What You Need to Know About FinCEN Form 105
As a city with a direct border to Mexico, San Diego is a popular destination for our Mexican neighbors who need to know about the FinCen Form 105 in order to bring currency into the United States for business or personal use.
Those planning to import currency into the United States from any foreign country, must comply with the rules and the United States government has strict regulations governing the import of monetary instruments. Failure to comply with the rules may result in significant penalties.
What is the Currency Declaration Requirement?
The U.S. government requires all travelers bringing currency or other monetary instruments into the United States to declare currency and other instruments that equal to or exceed $10,000. This requirement applies to all travelers, regardless of citizenship or nationality.
What is Considered Currency?
For purposes of the currency declaration requirement, currency includes any coins or paper money, as well as traveler’s checks, money orders, and other monetary instruments such as bearer negotiable instruments, bearer investment securities, bearer securities, and/or stock on which title is passed on delivery.
How to Declare Currency – FinCEN Form 105
To declare currency, the bearer must complete a FinCEN Form 105, Report of International Transportation of Currency or Monetary Instruments. The FinCEN Form 105 is available from any U.S. Customs and Border Protection (CBP) officer.
When you complete the FinCEN Form 105, you must provide the following information:
- Your name and address,
- The date of your arrival in the United States,
- The value of currency or other monetary instruments you are bringing into the United States, and,
- The country from which you are bringing the currency or other monetary instruments.
Currency Declarations Apply to Families
When entering the United States, families residing in one household and submitting a joint declaration, must declare the aggregate value of their currency or monetary instruments when it meets or exceeds the $10,000 limit on their Customs Declaration Form (CBP Form 6059B).
In addition, if any one member of the family brings in more than $10,000, they must also file a separate FinCEN Form 105. In essence, families are prohibited from having one member carry currency or monetary instruments on behalf of another member to avoid the $10,000 reporting requirement.
What Are the Penalties for Not Declaring Currency?
Penalties for failing to declare currency may be significant. Any person or family found to be bringing undeclared currency into the United States, may be assessed a fine of up to $5,000 and/or imprisonment for up to five years.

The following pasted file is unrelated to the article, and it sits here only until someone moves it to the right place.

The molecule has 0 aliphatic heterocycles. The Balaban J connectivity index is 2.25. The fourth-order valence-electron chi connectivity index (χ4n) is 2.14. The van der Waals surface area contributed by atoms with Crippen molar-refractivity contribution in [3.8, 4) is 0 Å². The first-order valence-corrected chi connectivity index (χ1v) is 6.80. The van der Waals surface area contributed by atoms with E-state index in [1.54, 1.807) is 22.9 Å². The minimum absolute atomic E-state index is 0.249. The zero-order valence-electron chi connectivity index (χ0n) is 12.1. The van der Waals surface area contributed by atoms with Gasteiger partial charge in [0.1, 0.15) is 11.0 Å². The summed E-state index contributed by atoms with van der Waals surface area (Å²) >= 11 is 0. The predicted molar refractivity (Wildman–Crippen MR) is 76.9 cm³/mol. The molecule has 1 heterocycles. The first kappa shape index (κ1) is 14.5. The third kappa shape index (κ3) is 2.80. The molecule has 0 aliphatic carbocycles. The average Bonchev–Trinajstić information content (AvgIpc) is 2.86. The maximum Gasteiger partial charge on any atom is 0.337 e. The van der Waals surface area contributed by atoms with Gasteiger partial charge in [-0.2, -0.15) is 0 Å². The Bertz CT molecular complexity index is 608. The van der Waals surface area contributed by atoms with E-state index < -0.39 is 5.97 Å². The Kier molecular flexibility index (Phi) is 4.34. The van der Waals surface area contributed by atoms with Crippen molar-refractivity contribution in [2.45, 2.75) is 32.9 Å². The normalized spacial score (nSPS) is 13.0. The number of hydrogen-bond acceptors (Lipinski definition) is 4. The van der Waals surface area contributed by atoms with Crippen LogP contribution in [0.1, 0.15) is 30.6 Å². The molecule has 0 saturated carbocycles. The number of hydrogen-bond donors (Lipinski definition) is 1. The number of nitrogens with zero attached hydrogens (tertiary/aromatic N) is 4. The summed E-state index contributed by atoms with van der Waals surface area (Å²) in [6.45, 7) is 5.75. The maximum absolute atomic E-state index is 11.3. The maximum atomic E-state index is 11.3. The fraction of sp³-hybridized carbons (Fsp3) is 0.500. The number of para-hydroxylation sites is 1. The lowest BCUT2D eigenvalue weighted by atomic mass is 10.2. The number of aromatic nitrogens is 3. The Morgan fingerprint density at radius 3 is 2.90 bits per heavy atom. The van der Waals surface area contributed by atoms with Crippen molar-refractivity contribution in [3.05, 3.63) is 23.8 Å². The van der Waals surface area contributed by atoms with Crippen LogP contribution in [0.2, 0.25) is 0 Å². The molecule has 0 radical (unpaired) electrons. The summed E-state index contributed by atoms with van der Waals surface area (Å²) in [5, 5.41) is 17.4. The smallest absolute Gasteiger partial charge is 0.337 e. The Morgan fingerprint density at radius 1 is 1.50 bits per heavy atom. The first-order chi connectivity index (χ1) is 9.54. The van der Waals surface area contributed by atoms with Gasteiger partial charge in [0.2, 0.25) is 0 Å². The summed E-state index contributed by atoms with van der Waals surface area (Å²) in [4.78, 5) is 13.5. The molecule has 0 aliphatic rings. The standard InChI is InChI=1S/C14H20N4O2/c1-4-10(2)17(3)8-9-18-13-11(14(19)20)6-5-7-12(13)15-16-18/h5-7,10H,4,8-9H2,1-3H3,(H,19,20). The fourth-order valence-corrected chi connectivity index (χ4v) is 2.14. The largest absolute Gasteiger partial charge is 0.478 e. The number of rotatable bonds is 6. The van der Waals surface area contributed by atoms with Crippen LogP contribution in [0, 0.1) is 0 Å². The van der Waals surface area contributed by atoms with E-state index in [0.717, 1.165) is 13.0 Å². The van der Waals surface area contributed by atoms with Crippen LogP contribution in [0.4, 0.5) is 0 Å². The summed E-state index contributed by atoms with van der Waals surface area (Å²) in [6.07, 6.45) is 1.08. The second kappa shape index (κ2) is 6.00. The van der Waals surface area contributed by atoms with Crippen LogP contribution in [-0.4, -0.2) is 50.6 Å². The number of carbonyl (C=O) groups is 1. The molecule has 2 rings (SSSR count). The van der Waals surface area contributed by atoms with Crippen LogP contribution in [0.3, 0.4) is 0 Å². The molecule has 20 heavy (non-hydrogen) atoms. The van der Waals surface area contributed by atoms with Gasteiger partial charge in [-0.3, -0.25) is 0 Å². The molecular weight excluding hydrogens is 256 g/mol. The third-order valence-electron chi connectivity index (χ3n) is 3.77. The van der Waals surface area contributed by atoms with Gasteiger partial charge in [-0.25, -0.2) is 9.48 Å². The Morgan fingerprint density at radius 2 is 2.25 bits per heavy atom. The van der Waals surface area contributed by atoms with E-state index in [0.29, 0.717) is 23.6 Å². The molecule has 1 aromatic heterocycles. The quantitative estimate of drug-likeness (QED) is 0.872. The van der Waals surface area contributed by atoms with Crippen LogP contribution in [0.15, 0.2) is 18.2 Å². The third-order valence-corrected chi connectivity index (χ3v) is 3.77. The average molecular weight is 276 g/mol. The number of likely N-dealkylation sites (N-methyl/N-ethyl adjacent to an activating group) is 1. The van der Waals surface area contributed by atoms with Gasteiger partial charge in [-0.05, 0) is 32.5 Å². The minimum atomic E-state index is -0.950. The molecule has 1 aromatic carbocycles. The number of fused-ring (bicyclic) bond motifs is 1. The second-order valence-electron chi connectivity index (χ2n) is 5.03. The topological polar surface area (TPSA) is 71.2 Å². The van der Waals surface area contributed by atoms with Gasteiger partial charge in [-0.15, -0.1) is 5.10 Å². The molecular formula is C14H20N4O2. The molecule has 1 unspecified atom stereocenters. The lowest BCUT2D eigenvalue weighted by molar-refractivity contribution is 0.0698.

Currency Transaction Reporting Rules Also Apply to Exports
International travelers leaving the United States, regardless of their citizenship, with currency or monetary instruments in a combined amount exceeding $10,000 are also required to file a FinCEN Form 105 prior to their time of departure.
Tips for Complying with the Currency Declaration Requirement
Maintain timely and accurate records of all monetary transactions to substantiate the value of currency you are bringing into the United States.
Declare all currency or other monetary instruments being brought into the United States. It is suggested to declare the transportation of currency even if the total value is less than $10,000.
Additional Considerations when Importing Currency to the United States from Mexico:
- Mexico is a high-risk country for money laundering.
- Travelers bringing currently into the United States from Mexico may be subject to additional scrutiny.
- Travelers from Mexico may be asked to provide additional information regarding the source of the currency, such as a bank statement or a letter from their employer, to legitimize the currency.
- Bringing currency into the United States for business purposes, may require the filing of additional paperwork.
Following the rules and the above tips may help ensure the proper disclosures and compliance with the U.S. currency rules and go a long way in avoiding serious penalties associated with non-compliance.
Should you have any questions regarding the transportation of currency and other monetary instruments, please reach out to the International Tax Attorneys at RJS LAW via the web or call 619-595-1655, for a free consultation.
Written by Andrea Cisneros Valdez, Esq., LL.M.